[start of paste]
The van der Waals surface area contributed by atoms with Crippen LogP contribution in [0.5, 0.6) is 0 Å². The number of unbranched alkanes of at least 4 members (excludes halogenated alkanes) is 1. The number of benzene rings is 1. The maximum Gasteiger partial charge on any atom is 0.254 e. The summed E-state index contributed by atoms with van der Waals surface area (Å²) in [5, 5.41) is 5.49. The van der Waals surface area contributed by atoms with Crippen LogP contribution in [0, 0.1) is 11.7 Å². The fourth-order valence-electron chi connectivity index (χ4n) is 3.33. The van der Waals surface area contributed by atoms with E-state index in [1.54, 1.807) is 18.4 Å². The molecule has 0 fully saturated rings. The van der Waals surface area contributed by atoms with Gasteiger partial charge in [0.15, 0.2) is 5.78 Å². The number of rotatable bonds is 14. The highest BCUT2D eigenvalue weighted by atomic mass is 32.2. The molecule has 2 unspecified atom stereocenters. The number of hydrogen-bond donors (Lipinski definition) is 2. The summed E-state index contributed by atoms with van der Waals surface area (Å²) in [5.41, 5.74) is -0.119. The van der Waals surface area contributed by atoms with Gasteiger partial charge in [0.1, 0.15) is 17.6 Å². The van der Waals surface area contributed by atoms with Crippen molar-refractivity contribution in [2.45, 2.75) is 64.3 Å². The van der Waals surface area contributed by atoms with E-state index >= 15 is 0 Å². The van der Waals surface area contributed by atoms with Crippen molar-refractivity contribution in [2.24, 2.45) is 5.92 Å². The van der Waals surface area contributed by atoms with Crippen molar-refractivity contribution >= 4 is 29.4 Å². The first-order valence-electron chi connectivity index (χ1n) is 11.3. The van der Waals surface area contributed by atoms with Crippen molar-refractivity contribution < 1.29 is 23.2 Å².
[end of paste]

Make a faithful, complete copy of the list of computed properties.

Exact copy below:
The van der Waals surface area contributed by atoms with Crippen LogP contribution in [0.5, 0.6) is 0 Å². The number of unbranched alkanes of at least 4 members (excludes halogenated alkanes) is 1. The number of benzene rings is 1. The maximum Gasteiger partial charge on any atom is 0.254 e. The summed E-state index contributed by atoms with van der Waals surface area (Å²) in [5, 5.41) is 5.49. The van der Waals surface area contributed by atoms with Crippen LogP contribution in [0, 0.1) is 11.7 Å². The fourth-order valence-electron chi connectivity index (χ4n) is 3.33. The van der Waals surface area contributed by atoms with E-state index in [1.54, 1.807) is 18.4 Å². The molecule has 0 fully saturated rings. The van der Waals surface area contributed by atoms with Gasteiger partial charge in [0.15, 0.2) is 5.78 Å². The number of rotatable bonds is 14. The highest BCUT2D eigenvalue weighted by atomic mass is 32.2. The molecule has 2 unspecified atom stereocenters. The number of hydrogen-bond donors (Lipinski definition) is 2. The summed E-state index contributed by atoms with van der Waals surface area (Å²) in [5.41, 5.74) is -0.119. The van der Waals surface area contributed by atoms with Gasteiger partial charge in [0.1, 0.15) is 17.6 Å². The van der Waals surface area contributed by atoms with Crippen molar-refractivity contribution in [2.45, 2.75) is 64.3 Å². The van der Waals surface area contributed by atoms with E-state index >= 15 is 0 Å². The van der Waals surface area contributed by atoms with Crippen molar-refractivity contribution in [2.24, 2.45) is 5.92 Å². The van der Waals surface area contributed by atoms with Crippen molar-refractivity contribution >= 4 is 29.4 Å². The first-order valence-electron chi connectivity index (χ1n) is 11.3. The van der Waals surface area contributed by atoms with Crippen molar-refractivity contribution < 1.29 is 23.2 Å².